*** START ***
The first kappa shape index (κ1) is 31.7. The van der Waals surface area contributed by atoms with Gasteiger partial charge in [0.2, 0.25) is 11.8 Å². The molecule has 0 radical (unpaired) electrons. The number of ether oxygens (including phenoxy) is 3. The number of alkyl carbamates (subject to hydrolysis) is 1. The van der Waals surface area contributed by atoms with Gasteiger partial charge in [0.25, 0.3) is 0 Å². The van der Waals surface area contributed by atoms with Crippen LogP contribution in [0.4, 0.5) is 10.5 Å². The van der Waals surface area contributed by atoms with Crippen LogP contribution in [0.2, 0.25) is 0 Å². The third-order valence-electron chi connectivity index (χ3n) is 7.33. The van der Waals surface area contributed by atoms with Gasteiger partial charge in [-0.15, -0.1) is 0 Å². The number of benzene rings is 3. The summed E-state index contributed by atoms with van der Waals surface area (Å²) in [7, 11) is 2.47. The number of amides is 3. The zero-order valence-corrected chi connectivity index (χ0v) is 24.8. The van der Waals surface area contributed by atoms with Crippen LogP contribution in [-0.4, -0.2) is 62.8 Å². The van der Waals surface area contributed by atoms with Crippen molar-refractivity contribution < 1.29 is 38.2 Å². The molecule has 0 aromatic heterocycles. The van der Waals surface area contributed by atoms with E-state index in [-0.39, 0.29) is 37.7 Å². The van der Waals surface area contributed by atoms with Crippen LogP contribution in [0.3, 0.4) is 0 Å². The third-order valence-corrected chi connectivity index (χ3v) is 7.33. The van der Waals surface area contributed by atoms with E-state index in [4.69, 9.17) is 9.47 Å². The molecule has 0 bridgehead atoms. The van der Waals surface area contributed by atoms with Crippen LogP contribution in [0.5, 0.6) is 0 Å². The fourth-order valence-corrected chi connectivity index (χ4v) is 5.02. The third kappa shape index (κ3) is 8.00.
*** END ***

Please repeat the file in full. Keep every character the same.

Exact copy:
The first kappa shape index (κ1) is 31.7. The van der Waals surface area contributed by atoms with Gasteiger partial charge in [0.2, 0.25) is 11.8 Å². The molecule has 0 radical (unpaired) electrons. The number of ether oxygens (including phenoxy) is 3. The number of alkyl carbamates (subject to hydrolysis) is 1. The van der Waals surface area contributed by atoms with Gasteiger partial charge in [0.25, 0.3) is 0 Å². The van der Waals surface area contributed by atoms with Crippen LogP contribution in [0.4, 0.5) is 10.5 Å². The van der Waals surface area contributed by atoms with Crippen LogP contribution in [0.2, 0.25) is 0 Å². The third-order valence-electron chi connectivity index (χ3n) is 7.33. The van der Waals surface area contributed by atoms with Gasteiger partial charge in [-0.15, -0.1) is 0 Å². The number of benzene rings is 3. The summed E-state index contributed by atoms with van der Waals surface area (Å²) in [7, 11) is 2.47. The number of amides is 3. The zero-order valence-corrected chi connectivity index (χ0v) is 24.8. The van der Waals surface area contributed by atoms with Crippen LogP contribution in [-0.4, -0.2) is 62.8 Å². The van der Waals surface area contributed by atoms with Crippen molar-refractivity contribution < 1.29 is 38.2 Å². The molecule has 0 aromatic heterocycles. The van der Waals surface area contributed by atoms with E-state index in [-0.39, 0.29) is 37.7 Å². The van der Waals surface area contributed by atoms with Crippen LogP contribution in [0.3, 0.4) is 0 Å². The third-order valence-corrected chi connectivity index (χ3v) is 7.33. The van der Waals surface area contributed by atoms with E-state index in [4.69, 9.17) is 9.47 Å². The molecule has 0 bridgehead atoms. The van der Waals surface area contributed by atoms with Crippen LogP contribution in [0.5, 0.6) is 0 Å². The fourth-order valence-corrected chi connectivity index (χ4v) is 5.02. The third kappa shape index (κ3) is 8.00.